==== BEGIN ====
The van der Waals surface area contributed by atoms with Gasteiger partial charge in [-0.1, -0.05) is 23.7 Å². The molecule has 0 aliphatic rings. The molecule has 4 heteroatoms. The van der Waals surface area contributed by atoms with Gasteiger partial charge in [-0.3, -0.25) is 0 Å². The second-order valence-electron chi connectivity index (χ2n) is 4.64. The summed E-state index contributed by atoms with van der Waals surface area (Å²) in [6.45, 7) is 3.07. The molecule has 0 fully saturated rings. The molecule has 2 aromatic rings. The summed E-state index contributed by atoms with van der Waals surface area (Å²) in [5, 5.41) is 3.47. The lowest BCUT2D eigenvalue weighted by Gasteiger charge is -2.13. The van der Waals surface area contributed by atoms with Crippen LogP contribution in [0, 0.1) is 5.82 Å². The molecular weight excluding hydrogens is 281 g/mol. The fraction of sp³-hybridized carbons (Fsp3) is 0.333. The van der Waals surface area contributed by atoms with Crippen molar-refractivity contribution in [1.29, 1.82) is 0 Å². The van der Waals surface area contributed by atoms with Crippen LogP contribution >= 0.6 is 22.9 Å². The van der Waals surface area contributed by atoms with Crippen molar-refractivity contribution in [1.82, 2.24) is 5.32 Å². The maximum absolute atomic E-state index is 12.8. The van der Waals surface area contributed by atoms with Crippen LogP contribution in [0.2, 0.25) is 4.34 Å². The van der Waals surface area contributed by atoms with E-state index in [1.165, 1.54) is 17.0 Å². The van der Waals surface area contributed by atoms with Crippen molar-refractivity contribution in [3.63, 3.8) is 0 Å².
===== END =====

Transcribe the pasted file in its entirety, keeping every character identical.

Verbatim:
The van der Waals surface area contributed by atoms with Gasteiger partial charge in [-0.1, -0.05) is 23.7 Å². The molecule has 0 aliphatic rings. The molecule has 4 heteroatoms. The van der Waals surface area contributed by atoms with Gasteiger partial charge in [-0.3, -0.25) is 0 Å². The second-order valence-electron chi connectivity index (χ2n) is 4.64. The summed E-state index contributed by atoms with van der Waals surface area (Å²) in [6.45, 7) is 3.07. The molecule has 0 fully saturated rings. The molecule has 2 aromatic rings. The summed E-state index contributed by atoms with van der Waals surface area (Å²) in [5, 5.41) is 3.47. The lowest BCUT2D eigenvalue weighted by Gasteiger charge is -2.13. The van der Waals surface area contributed by atoms with Crippen LogP contribution in [0, 0.1) is 5.82 Å². The molecular weight excluding hydrogens is 281 g/mol. The fraction of sp³-hybridized carbons (Fsp3) is 0.333. The van der Waals surface area contributed by atoms with Crippen molar-refractivity contribution in [1.29, 1.82) is 0 Å². The van der Waals surface area contributed by atoms with Crippen LogP contribution >= 0.6 is 22.9 Å². The van der Waals surface area contributed by atoms with Crippen molar-refractivity contribution in [1.82, 2.24) is 5.32 Å². The maximum absolute atomic E-state index is 12.8. The van der Waals surface area contributed by atoms with Crippen LogP contribution in [0.2, 0.25) is 4.34 Å². The van der Waals surface area contributed by atoms with E-state index in [1.165, 1.54) is 17.0 Å². The van der Waals surface area contributed by atoms with Crippen molar-refractivity contribution in [3.63, 3.8) is 0 Å².